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Eur J Pediatr Surg. 2015 Feb;25(1):20-6. doi: 10.1055/s-0034-1386645. Epub 2014 Aug 21.

Tertiary surgery for complicated repair of esophageal atresia.

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  • 1Department of Pediatric Surgery, Hospital Universitario La Paz, Madrid, Spain.



The ideal repair of esophageal atresia (EA) is primary anastomosis with closure of the fistula if present. Long gap or local circumstances prompt other procedures that occasionally lead to disastrous complications. The aim of this study was to analyze the management of these complications in a tertiary referral center.


A retrospective review of patients treated for EA between 1993 and 2013 was conducted. Both the patients were primarily treated by us, and referrals from elsewhere after two or more failed operations were included.


In total, 23 patients were included (3/176 cases of EA treated primarily by us and 20 referrals). Of the 23 patients, 6 had type I EA, 15 type III (four long gaps), 1 type IV, and 1 type V. Cardiac anomalies were associated in seven cases, duodenal atresia in three, and Down syndrome in two patients. Primary anastomosis was initially achieved in 12 patients. Primary or secondary Foker lengthening was used in seven cases. The causes of the failure were anastomotic leaks in nine, unmanageable strictures in seven, and refistulization in five patients. These patients required 66 reoperations (median of 3 [2-7]) before inclusion in the study. Radical tertiary treatment consisted of 15 esophageal replacements (11 colonic grafts and 4 gastric pull-ups), and 1 esophageal-gastric disconnection. Five patients previously treated with esophageal replacement and referred for graft problems required 13 interventions. Two families did not give consent for one replacement and one disconnection. Complications appeared in 12 patients, and 9 additional operations were required in 7 patients. With a follow-up of 31 months (range, 4-139 months) 15 patients take all their meals per os, 5 occasionally use the gastrostomy, and 2 and 1 are fed exclusively via gastrostomy or jejunostomy. All tracheoesophageal fistulas were closed, but 15 cases are below p3 for weight and 12 for height. Three patients (13%) ultimately died 32 months (range, 9-56 months) after the first operation (due to aspiration in one, and for causes unrelated to it in the other two [tracheostomy obstruction and Guillain-Barré syndrome]).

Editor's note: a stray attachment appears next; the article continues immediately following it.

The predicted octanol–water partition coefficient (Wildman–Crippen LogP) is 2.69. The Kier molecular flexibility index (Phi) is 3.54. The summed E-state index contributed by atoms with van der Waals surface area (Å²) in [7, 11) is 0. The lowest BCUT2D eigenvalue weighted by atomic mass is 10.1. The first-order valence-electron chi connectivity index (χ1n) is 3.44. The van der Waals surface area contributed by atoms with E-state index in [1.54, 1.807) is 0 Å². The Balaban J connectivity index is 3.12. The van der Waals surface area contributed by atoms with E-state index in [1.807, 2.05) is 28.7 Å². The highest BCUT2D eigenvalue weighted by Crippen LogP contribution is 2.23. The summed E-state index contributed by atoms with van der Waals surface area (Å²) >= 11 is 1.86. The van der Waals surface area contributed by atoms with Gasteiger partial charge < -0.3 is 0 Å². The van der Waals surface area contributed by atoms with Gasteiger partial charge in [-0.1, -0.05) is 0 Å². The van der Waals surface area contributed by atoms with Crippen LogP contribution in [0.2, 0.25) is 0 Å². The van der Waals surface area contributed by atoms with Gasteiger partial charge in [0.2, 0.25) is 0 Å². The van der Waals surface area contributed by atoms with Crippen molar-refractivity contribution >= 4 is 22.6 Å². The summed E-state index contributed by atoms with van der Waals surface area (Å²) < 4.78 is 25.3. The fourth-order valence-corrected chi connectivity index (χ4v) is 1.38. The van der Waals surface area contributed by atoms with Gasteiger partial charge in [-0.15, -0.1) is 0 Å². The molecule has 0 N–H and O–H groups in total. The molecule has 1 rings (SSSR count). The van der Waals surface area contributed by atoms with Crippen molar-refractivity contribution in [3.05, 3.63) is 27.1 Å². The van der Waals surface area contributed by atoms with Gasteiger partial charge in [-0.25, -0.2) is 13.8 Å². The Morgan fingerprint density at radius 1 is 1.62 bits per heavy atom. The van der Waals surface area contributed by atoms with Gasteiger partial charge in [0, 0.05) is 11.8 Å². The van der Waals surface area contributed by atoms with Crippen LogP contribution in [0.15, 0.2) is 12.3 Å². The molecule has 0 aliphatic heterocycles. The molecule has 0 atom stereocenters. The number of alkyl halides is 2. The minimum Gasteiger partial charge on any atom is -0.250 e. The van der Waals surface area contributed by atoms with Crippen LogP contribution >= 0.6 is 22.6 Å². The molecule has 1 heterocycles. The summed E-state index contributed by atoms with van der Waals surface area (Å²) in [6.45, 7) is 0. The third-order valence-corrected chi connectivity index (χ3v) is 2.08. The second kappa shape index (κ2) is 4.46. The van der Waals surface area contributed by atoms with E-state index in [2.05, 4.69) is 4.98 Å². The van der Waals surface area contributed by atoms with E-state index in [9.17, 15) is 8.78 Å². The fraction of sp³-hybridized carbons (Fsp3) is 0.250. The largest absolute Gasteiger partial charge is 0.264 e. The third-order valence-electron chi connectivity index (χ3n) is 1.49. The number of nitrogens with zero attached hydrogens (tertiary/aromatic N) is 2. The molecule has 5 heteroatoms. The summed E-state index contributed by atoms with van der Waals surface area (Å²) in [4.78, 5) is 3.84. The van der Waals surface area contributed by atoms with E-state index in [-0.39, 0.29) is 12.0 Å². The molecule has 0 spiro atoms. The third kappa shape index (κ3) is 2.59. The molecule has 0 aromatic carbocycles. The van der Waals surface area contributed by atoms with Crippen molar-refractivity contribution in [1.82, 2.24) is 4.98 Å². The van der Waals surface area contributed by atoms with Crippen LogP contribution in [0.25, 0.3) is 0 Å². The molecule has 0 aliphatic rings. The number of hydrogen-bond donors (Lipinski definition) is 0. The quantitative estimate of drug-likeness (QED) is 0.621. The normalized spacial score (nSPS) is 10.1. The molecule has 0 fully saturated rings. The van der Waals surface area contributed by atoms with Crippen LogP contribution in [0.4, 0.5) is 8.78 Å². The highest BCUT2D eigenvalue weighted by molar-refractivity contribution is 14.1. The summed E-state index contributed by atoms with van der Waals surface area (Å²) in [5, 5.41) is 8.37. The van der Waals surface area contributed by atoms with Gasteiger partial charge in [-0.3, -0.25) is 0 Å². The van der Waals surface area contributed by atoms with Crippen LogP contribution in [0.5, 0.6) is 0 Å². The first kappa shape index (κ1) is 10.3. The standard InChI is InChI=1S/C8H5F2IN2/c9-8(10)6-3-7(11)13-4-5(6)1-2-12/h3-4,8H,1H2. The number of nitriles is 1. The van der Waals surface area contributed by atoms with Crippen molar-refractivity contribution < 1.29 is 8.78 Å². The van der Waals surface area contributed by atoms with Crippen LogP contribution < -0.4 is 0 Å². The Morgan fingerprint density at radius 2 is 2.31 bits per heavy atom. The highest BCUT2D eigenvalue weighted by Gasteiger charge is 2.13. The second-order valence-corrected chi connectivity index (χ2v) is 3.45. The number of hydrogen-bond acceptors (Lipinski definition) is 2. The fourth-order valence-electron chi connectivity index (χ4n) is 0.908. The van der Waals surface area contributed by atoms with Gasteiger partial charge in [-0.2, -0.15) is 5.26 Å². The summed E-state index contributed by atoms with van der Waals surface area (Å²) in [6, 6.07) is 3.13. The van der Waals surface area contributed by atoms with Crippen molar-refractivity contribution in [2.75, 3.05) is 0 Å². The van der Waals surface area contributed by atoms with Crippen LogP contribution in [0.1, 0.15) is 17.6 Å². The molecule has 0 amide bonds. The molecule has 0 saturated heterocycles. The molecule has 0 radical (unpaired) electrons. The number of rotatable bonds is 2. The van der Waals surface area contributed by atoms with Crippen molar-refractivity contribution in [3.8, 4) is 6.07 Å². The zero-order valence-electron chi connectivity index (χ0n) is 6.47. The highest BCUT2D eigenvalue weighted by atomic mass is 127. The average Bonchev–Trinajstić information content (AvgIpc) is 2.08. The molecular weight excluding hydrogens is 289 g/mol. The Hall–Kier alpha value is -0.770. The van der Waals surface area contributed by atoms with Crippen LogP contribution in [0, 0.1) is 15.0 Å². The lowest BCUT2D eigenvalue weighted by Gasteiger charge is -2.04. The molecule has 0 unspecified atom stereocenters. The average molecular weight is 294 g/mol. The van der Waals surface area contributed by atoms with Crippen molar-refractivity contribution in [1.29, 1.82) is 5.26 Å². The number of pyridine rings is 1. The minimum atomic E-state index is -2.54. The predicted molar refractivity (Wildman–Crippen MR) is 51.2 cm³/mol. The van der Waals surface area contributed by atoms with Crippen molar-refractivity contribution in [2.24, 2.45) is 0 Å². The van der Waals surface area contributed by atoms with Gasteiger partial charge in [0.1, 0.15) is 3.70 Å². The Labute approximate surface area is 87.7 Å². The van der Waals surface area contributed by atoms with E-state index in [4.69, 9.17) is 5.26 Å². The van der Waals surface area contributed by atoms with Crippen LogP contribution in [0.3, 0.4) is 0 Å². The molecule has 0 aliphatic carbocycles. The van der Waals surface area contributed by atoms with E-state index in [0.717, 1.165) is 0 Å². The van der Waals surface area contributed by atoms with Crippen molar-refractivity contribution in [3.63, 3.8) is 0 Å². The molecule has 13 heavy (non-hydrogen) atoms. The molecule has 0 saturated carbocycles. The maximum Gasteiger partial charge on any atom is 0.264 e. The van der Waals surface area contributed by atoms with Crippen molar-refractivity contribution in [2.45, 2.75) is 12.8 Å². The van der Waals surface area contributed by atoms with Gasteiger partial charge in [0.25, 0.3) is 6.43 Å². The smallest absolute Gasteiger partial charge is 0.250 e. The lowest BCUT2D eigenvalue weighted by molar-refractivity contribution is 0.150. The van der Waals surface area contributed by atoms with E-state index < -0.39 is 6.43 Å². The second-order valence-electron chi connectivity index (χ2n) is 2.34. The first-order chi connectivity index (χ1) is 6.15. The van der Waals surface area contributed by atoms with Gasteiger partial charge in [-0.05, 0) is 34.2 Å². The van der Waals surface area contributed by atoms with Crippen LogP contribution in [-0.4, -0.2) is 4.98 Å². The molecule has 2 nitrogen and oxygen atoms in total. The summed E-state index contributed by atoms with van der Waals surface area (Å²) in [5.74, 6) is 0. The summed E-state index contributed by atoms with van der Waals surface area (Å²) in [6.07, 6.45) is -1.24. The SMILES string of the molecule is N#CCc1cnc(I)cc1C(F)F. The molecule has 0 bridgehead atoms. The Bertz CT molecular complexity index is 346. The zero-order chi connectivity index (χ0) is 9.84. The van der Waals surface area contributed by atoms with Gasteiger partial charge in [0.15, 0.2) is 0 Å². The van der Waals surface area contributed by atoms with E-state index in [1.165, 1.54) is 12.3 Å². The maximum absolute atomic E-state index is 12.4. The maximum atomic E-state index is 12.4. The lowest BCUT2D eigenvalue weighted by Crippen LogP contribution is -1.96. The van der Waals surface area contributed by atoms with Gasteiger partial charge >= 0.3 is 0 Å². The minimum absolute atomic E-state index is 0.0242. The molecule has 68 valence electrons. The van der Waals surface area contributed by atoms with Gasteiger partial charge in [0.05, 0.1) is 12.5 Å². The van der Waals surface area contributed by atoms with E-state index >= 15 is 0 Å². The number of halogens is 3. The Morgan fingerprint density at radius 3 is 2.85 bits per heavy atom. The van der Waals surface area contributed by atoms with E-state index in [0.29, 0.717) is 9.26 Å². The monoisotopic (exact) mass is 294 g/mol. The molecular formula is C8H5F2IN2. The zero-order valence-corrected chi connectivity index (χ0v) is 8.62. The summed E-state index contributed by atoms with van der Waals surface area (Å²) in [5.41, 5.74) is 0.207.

When repeated complications appear after EA repair, radical surgical attitudes may be justified. If esophageal continuity cannot be reestablished, the native esophagus may have to be discarded and replaced. Many complications should be expected, but the end result can be good. These patients should be referred to centers with large experience in the management of this complex condition.

Georg Thieme Verlag KG Stuttgart · New York.

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